Maia Cruz Palileo

Courtesy of Monique Meloche gallery.

This body of work is as much about history as it is about memory, and one’s discovery of a colonized personal and cultural identity.

—  Maia Cruz Palileo's quote about her theme on "Artist Maia Cruz Palileo reclaims U.S. colonial images of PH", by Walter Ang on Inquirer. 2019.

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Studio visit.

Growing up as a second-generation Filipino-American, Maia’s glimpse into life in the Philippines came through conversations with her family about their childhoods. Through the constant retelling over the years, these narratives start to blur between memory and imagination to create a rich family mythology that was uniquely hers. In contrast, during her research for photographs of life in the Philippines in the 19th century, she came across the work of Dean C. Worcester, an American zoologist-turned Secretary of the Interior. Through Worcester’s eyes she saw imagery of Filipinos subjugated and dehumanized without agency for their own representation. It became a means to justify US’ mission to “civilize” the area.

The contrast between the stories she grew up on and the sterilized ethnographic depictions spurs her practice. Through her thoughtful and intimate portraits, she reclaims agency from the historically white gaze, and acknowledges them as worthy of stories, desires, emotions and dignity. As she says in her interview with Artform, “I wanted to take them out of this fixed, colonial context and create a new vision of my ancestors, my family, and my culture.” Through her eyes, Maia presents an alternative image to Western audiences, one not of the colonized and subjugated, but of people who command our attention on their own terms.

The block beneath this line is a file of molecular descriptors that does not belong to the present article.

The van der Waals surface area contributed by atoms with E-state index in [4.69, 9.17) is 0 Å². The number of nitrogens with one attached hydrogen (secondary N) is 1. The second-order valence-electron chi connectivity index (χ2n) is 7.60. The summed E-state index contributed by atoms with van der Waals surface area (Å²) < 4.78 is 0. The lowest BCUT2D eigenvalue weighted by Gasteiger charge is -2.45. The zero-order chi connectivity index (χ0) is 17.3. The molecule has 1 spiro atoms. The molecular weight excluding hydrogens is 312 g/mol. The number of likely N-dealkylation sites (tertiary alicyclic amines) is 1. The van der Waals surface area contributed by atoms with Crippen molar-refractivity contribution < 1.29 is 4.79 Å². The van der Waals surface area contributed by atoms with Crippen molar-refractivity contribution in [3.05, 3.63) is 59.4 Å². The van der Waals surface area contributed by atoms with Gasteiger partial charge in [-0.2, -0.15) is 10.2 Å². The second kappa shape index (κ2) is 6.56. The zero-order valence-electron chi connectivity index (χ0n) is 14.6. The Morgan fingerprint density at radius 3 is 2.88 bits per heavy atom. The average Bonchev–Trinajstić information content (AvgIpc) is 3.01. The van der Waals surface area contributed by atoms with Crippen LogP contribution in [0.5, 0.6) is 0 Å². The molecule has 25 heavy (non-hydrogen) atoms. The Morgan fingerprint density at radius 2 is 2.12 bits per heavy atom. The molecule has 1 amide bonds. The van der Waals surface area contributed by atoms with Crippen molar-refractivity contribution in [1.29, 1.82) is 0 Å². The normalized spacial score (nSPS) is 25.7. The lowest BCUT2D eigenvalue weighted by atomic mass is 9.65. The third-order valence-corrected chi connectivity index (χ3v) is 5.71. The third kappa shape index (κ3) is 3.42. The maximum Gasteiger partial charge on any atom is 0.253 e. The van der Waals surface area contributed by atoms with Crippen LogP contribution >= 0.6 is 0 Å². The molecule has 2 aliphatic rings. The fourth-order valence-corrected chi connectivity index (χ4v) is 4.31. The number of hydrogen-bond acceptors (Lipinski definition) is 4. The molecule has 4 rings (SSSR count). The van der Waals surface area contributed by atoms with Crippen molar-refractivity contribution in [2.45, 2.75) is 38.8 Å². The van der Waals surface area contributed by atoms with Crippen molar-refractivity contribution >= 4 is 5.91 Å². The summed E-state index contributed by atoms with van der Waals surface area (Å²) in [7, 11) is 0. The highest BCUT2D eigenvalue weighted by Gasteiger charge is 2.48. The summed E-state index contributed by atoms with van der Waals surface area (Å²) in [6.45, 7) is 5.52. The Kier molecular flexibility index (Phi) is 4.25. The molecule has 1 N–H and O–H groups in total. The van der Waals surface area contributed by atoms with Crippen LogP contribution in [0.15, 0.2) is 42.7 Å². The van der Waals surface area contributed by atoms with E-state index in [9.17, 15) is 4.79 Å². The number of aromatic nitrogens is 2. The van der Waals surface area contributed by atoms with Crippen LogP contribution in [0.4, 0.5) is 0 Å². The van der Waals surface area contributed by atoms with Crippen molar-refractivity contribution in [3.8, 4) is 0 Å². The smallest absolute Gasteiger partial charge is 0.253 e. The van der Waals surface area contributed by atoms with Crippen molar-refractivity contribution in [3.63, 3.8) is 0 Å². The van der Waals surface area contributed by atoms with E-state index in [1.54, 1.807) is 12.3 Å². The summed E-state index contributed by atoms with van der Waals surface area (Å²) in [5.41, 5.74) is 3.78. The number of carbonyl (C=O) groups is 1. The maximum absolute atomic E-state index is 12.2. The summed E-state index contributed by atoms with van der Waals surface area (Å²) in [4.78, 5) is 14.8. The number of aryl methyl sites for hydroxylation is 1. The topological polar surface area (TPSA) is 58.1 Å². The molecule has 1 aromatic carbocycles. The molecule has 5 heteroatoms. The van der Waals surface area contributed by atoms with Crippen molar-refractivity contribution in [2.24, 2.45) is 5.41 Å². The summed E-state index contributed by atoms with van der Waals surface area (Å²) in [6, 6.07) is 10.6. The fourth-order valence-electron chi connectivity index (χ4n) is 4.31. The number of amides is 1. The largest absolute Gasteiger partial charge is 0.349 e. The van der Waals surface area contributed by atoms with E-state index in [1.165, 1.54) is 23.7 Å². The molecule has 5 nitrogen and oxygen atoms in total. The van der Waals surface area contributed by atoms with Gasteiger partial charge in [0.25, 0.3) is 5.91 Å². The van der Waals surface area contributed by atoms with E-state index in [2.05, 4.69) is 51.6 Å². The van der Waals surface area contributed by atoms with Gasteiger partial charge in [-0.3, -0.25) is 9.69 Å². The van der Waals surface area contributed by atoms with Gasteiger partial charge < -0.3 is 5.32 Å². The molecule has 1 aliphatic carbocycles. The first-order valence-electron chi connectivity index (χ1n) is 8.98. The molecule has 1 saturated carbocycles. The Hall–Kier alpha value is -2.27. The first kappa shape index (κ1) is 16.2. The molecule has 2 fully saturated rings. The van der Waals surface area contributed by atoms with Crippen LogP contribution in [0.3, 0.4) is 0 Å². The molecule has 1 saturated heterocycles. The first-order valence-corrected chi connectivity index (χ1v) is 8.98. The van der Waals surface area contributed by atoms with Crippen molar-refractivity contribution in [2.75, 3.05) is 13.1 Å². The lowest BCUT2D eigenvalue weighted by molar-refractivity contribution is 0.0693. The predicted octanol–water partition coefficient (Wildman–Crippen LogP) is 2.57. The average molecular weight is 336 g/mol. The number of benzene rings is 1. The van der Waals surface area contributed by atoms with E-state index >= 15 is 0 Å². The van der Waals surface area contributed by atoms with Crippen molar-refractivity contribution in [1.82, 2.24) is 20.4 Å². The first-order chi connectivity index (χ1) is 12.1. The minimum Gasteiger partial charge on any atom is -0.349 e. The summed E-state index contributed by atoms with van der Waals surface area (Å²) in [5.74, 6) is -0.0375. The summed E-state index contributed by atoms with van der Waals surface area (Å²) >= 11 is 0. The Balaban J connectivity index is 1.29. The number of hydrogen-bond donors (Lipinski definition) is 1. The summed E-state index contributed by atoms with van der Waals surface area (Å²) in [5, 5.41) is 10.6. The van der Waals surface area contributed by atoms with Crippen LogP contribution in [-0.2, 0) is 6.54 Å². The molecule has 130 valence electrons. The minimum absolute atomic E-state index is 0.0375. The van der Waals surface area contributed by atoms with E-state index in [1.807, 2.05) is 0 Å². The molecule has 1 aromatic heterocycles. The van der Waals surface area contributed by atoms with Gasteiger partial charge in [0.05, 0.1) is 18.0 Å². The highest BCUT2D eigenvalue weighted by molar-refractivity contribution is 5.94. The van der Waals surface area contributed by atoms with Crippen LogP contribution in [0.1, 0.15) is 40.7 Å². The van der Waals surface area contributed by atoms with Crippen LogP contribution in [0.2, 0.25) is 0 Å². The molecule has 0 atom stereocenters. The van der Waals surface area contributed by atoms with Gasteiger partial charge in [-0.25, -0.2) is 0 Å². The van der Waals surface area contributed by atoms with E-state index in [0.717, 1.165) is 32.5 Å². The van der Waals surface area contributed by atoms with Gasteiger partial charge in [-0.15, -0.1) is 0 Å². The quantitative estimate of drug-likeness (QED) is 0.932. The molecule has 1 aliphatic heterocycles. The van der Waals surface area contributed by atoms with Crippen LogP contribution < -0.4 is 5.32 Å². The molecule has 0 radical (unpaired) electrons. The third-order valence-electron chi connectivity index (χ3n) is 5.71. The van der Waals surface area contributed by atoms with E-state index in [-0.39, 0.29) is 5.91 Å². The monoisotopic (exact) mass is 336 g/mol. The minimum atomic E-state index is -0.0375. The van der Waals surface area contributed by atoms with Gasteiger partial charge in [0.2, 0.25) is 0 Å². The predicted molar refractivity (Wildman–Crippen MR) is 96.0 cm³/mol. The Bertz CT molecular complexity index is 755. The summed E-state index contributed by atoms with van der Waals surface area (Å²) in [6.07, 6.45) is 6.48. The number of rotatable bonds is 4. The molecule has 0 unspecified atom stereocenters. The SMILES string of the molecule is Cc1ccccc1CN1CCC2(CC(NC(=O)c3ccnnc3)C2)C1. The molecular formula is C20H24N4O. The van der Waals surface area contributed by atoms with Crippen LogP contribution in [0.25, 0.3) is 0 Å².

MCP_TheDuet

The Duet. 2019.

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Maia Cruz Palileo's "Afterward" at Fondation PHI's "RELATIONS: la diaspora et la peinture"

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Maia Cruz Palileo on Memory and Myth

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PROFILE

Grant Recipient: Maia Cruz Palileo

2018

Y — A — 2020